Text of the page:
Regulatory forces are also driving the interconnection of commercial and government systems by requiring more information to be submitted electronically to the government by carriers, shippers, and manufacturers. For example, effective December 2002, Customs has been requiring the submission of sea cargo manifests 24 hours before loading of export cargoes destined for the United States (see Box 2-1). Customs, acting under statutory authority, is poised to propose that all sea cargo manifests be electronically submitted for both import and export cargo. Customs is likely to propose that similar electronic submission requirements for cargo descriptions be implemented for the other transportation modes.
Many of the economic, business, policy, and regulatory forces described above have existed for quite some time, although the pace of development in many of these areas has quickened as a result of homeland security initiatives.
Accordingly, pilot programs have been started or are being planned in various sectors to gain practical experience with various existing and emerging technological and procedural applications and processes before decisions are made on their adoption. Pilot programs (see Appendices B and C) such as Operation Safe Commerce, Sim-Tag, Cargo Handling Cooperative Program, and Smart and Secure Trade Lanes involve the testing of, and comparison between, different monitoring and identification systems of shipments as well as the handling of those shipments through the intermodal transportation chain. Each pilot program is intended to provide insights that may be relevant to determining future economic, policy, and regulatory priorities and requirements.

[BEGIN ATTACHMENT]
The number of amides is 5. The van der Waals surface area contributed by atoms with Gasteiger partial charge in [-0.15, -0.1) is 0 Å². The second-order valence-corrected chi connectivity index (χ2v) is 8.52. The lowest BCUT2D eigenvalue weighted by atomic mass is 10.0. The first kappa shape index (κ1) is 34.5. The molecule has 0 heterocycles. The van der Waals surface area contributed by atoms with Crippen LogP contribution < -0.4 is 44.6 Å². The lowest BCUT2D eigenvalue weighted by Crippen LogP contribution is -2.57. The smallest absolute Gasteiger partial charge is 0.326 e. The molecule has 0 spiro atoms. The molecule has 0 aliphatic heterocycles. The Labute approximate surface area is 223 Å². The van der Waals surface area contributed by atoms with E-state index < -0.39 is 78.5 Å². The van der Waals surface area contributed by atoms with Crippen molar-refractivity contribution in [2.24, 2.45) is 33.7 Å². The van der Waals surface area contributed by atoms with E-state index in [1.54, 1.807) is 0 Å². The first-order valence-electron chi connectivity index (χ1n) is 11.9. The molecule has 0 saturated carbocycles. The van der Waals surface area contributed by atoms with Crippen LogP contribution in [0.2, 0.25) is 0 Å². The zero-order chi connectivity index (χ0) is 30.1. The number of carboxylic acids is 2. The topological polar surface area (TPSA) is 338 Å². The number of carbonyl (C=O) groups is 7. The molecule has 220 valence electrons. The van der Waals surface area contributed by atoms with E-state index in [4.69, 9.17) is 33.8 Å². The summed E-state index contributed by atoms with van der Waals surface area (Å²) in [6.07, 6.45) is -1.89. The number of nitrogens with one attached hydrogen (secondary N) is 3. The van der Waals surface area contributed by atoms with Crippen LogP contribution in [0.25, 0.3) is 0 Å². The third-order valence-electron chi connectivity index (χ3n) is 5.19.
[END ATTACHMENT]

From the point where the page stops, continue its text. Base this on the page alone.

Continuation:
For all of the reasons stated above, the interconnection of information systems across large transportation sectors is likely to develop further. Transport carriers, shippers, and manufacturers will likely find economic value in increasing the efficiency of their operations by development and deployment of multifunctional and multifirm intelligent management systems. Similarly, government systems and the interconnection of commercial and government systems are likely to be used increasingly in satisfying complex policy and regulatory requirements. However, as the web of interconnected information systems increases to fulfill these requirements, it is likely to become more susceptible to unauthorized access, improper use, and denial-of-service attacks.1 That is, the natural solution for the current set of economic and regulatory problems could become the cause of a host of cybersecurity problems if it is not implemented properly (CSTB 2002a).
Various architectural and technical mechanisms can be used to maintain security across interconnected systems, such as firewalls and different access control levels. However, regardless of the specific mechanism, they all essentially rely on authentication, the identification of every person or computer that accesses the system. The stronger the mechanism of identification, the stronger the overall security of the system. For example, most stand-alone and interconnected systems, including PCs, departmental servers, mainframes, and enterprise-spanning Web-based services, rely on a simple username and password combination to identify each person who should be allowed to access the system. Although many techniques have been developed to “increase the security” of the simple password